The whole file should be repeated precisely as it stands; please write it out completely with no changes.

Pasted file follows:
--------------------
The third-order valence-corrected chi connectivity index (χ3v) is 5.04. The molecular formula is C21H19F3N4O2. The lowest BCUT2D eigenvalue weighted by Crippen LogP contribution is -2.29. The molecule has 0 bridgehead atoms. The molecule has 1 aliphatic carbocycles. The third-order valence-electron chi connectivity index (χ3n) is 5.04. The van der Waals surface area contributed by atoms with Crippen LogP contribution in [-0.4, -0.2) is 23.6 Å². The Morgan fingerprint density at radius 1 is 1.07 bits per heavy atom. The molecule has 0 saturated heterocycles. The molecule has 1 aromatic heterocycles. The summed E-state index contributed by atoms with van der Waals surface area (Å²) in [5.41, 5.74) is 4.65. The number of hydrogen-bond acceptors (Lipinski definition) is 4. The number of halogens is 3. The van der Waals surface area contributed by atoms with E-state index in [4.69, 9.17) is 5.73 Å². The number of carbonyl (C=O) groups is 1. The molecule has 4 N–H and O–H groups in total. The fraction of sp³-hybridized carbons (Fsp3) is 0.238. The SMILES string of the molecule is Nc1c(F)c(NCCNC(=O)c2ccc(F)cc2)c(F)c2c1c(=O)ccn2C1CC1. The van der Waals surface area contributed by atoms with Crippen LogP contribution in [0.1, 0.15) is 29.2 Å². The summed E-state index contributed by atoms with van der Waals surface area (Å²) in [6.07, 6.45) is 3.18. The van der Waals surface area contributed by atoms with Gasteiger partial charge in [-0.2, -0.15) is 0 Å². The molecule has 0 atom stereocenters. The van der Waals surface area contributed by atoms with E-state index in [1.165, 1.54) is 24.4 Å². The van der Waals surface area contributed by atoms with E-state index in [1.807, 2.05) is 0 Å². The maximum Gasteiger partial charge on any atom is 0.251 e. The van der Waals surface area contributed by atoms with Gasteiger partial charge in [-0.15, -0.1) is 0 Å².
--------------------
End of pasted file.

The third-order valence-corrected chi connectivity index (χ3v) is 5.04. The molecular formula is C21H19F3N4O2. The lowest BCUT2D eigenvalue weighted by Crippen LogP contribution is -2.29. The molecule has 0 bridgehead atoms. The molecule has 1 aliphatic carbocycles. The third-order valence-electron chi connectivity index (χ3n) is 5.04. The van der Waals surface area contributed by atoms with Crippen LogP contribution in [-0.4, -0.2) is 23.6 Å². The Morgan fingerprint density at radius 1 is 1.07 bits per heavy atom. The molecule has 0 saturated heterocycles. The molecule has 1 aromatic heterocycles. The summed E-state index contributed by atoms with van der Waals surface area (Å²) in [5.41, 5.74) is 4.65. The number of hydrogen-bond acceptors (Lipinski definition) is 4. The number of halogens is 3. The van der Waals surface area contributed by atoms with E-state index in [4.69, 9.17) is 5.73 Å². The number of carbonyl (C=O) groups is 1. The molecule has 4 N–H and O–H groups in total. The fraction of sp³-hybridized carbons (Fsp3) is 0.238. The SMILES string of the molecule is Nc1c(F)c(NCCNC(=O)c2ccc(F)cc2)c(F)c2c1c(=O)ccn2C1CC1. The van der Waals surface area contributed by atoms with Crippen LogP contribution in [0.1, 0.15) is 29.2 Å². The summed E-state index contributed by atoms with van der Waals surface area (Å²) in [6.07, 6.45) is 3.18. The van der Waals surface area contributed by atoms with Gasteiger partial charge in [-0.2, -0.15) is 0 Å². The molecule has 0 atom stereocenters. The van der Waals surface area contributed by atoms with E-state index in [1.165, 1.54) is 24.4 Å². The van der Waals surface area contributed by atoms with E-state index in [1.807, 2.05) is 0 Å². The maximum Gasteiger partial charge on any atom is 0.251 e. The van der Waals surface area contributed by atoms with Gasteiger partial charge in [-0.15, -0.1) is 0 Å².